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   Technology StocksEquity Crowdfunding


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To: Thehammer who wrote (2)1/28/2018 10:58:37 PM
From: Glenn Petersen
   of 37
 
I have had an avid interest in crowdfunding for a long time. Severa1 years ago, I almost started a board on SI to discuss the subject, but decided that there would not be enough interest. I still have 60 articles from 2012 (all now stale) in four SI file folders. I thought that the passage and implementation of the JOBS Act might stimulate more offerings, but the SEC regulations make it a difficult and expensive process for sma1l businesses.

The initial coin offerings are crowdfunding on steroids. If the SEC were to loosen their regulations, there would be a od of equity ICOs. The numerous crypto exchanges that have been popping up would undoubtedly make a secondary market in the tokens, just as they do now for the utility tokens. I changed the name and header of the Fintech board in the hopes of stimulating some discussion of the ICOs. So far, no luck.

If you start a board devoted to equity crowdfunding, I will contribute.


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To: Glenn Petersen who wrote (4)1/28/2018 11:32:38 PM
From: Thehammer
   of 37
 
I admit that I have not really looked very closely at ICO's but Start Engine has several listed in their offerings. I have bee asleep at the switch as far as equity crowdfunding goes. Wasn't really aware of it until recently.

I was on a webinar with Howard Marks the founder and CEO of Start Engine and was impressed with his vision and were he wants to go with the platform. I may shoot him a few more questions that were highlighted in your original article.It will include trading of the companies offered. They also can help with the marketing and expenses. I recall that the level of cash that you seek to raise differentiates how much diligence the company must undergo.

I worked in the Financial Services for many years and crowdfunding can fill a gap for companies seeking to raise capital. U expect that the limits were set so low because of all the past abuses in the IPO market perpetrated on investors.

Most of my investments are conservative, but even though I am retired my income exceeds my needs and seek some more "speculative investments". My interests mainly align with trying to filter some of the choices and understanding the viability of the concept / business model and the experience / quality of the leadership team.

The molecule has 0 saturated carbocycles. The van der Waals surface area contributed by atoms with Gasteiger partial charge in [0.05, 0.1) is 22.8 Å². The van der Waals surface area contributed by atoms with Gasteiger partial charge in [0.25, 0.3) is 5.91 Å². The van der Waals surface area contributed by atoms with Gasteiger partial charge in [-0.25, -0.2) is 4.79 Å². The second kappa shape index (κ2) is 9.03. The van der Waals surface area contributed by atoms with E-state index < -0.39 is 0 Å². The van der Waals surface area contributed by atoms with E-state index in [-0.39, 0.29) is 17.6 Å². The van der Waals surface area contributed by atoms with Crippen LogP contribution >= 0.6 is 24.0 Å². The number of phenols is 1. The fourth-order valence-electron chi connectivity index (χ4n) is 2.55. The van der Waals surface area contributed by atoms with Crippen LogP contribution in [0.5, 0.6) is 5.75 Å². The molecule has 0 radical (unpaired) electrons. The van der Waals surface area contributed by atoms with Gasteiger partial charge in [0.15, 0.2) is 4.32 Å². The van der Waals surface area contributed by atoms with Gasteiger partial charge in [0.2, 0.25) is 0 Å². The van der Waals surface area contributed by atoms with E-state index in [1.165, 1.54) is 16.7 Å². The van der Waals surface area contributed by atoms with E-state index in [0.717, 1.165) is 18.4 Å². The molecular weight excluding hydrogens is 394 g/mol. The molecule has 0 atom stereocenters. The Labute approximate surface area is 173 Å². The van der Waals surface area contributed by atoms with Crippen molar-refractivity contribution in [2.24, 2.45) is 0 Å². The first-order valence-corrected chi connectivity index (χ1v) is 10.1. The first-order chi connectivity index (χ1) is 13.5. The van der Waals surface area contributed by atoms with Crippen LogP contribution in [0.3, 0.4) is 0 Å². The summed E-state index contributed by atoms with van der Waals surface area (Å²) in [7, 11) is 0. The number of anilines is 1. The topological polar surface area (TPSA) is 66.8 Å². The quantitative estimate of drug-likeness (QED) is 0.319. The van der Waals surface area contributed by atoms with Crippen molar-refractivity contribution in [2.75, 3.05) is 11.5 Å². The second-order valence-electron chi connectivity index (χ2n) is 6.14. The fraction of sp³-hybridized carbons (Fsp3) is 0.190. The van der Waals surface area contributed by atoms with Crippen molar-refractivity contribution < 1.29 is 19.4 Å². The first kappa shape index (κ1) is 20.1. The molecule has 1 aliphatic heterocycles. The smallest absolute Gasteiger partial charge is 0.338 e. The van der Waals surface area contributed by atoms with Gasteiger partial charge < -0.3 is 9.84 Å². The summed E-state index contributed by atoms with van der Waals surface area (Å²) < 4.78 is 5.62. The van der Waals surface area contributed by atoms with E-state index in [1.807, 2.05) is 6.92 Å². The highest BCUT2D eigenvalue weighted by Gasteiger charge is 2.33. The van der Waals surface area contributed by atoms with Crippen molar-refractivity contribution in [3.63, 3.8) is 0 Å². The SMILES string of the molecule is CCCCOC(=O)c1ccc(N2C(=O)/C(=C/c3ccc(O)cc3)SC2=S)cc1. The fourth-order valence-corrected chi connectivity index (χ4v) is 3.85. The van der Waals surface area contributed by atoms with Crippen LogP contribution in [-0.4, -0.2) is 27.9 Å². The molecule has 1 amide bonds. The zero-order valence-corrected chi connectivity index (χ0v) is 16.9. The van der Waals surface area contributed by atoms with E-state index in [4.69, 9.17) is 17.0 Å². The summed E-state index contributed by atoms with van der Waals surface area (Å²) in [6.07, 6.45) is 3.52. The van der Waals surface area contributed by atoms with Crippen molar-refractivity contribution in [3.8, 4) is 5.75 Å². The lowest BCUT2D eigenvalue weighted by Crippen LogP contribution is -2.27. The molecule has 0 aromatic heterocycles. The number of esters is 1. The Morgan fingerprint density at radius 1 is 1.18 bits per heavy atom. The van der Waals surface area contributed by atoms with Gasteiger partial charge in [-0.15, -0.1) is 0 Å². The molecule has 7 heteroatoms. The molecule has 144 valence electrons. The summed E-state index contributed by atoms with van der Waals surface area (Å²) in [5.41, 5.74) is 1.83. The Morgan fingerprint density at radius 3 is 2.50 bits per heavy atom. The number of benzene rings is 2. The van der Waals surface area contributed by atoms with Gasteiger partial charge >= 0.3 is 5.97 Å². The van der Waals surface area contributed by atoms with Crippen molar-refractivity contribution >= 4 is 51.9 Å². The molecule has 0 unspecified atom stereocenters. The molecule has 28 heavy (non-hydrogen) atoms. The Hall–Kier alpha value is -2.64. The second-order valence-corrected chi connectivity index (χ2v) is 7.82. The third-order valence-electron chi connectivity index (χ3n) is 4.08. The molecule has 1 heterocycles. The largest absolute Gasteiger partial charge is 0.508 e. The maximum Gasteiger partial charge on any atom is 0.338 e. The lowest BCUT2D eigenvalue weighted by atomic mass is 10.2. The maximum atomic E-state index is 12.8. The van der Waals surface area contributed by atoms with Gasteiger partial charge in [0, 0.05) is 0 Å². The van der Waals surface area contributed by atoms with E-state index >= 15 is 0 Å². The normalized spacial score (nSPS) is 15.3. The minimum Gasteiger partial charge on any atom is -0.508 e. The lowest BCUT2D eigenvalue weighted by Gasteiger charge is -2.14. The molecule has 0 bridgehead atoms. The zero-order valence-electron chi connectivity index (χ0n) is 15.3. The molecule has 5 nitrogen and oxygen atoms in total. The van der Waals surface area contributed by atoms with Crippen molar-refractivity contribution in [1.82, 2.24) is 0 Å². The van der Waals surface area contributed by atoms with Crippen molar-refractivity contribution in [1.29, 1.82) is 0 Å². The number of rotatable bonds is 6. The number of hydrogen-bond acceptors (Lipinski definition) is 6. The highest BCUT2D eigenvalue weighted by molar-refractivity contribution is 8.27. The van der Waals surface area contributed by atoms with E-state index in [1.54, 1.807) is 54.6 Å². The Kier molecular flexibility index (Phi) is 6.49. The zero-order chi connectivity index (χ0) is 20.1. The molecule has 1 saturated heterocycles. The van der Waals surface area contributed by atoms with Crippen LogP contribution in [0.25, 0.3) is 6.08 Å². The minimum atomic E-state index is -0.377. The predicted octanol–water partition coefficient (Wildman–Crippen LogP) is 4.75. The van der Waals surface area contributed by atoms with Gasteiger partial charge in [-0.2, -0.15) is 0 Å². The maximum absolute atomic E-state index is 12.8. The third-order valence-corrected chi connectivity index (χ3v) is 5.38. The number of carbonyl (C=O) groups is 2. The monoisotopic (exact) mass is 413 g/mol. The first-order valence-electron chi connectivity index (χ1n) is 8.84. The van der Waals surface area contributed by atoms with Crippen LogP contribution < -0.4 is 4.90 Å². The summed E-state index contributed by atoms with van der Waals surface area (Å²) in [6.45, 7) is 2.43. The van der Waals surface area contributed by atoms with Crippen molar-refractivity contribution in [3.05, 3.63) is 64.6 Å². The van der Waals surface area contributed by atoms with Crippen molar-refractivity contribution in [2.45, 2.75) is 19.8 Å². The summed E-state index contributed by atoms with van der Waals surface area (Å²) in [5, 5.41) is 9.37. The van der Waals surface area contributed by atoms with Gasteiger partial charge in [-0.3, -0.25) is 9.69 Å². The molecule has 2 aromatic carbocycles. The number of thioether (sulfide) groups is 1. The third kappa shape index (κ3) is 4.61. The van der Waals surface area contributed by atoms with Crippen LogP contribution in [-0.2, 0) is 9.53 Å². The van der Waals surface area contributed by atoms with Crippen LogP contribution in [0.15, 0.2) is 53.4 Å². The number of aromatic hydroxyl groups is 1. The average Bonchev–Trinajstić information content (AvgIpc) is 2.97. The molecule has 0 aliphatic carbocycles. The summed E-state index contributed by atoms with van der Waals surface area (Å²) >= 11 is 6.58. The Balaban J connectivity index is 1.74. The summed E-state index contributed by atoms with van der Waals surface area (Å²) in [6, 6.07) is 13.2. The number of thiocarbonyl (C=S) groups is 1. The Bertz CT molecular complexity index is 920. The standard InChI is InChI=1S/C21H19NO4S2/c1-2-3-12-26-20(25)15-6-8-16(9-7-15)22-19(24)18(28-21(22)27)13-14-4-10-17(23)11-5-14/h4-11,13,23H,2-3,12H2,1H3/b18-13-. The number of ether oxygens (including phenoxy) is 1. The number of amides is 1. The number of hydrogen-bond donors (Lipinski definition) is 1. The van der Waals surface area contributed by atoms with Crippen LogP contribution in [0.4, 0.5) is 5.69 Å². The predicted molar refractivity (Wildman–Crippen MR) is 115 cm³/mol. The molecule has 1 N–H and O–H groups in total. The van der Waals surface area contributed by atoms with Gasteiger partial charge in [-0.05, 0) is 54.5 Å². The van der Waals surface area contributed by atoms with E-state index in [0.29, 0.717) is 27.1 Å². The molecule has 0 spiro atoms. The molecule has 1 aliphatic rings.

Since you already have the SI site set up, not sure that we need to create another. I would think there would be more interest on SI especially if it stays somewhat generic and not company specific. Biotech gets a lot of interest / traffic on SI and attracts some real professionals and experts (i.e. PHD's). I am happy to help.

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To: Thehammer who wrote (5)1/28/2018 11:57:25 PM
From: Glenn Petersen
   of 37
 
The Equity Crowdfunding board was actually set up by more100, who has not posted on SI for seven months. I suspect that SI Ron would gladly turn it over to you if you asked. After all, it only has two Bookmarks, probably you and me. Or, you could start a new board, which would generate a fresh set of eyeballs. Either way, I would be happy to help you spread the word. Crowdfunding has enormous potential for small businesses. It is frustrating that our government feels compelled to overly protect its citizens from risk.

Equity crowdfunding - assuming that the SEC does not loosen the ICO regulations - is currently a small niche; the article I posted mentioned $38 million in 142 deals. I was really disappointed when I saw those numbers.

I spent some time on the Start Engine website and have some thoughts - all positive. Give me a few days to organize them

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To: Glenn Petersen who wrote (6)1/29/2018 12:28:57 AM
From: Thehammer
   of 37
 
Sorry Glenn, somehow thought that you started the thread but see now that it was more100. I am getting the impression that the concept is gaining momentum. Start Engine has started an index and that might be something to post periodically.

I did review some of the info on SEC.gov.: sec.gov

From working in the business so long, there are all sorts of opportunities for fraud and I guess that is what the SEC is guarding against. Also the majority of investors are non accredited and many can't afford to lose money but I guess some of them buy lottery tickets and cigarettes.

All of the job growth in this country comes from small and medium sized business (who often are suppliers to big business). I think the concept coincides with prosperity. Very few startups find VC or angels and often have a difficult time with bank funding.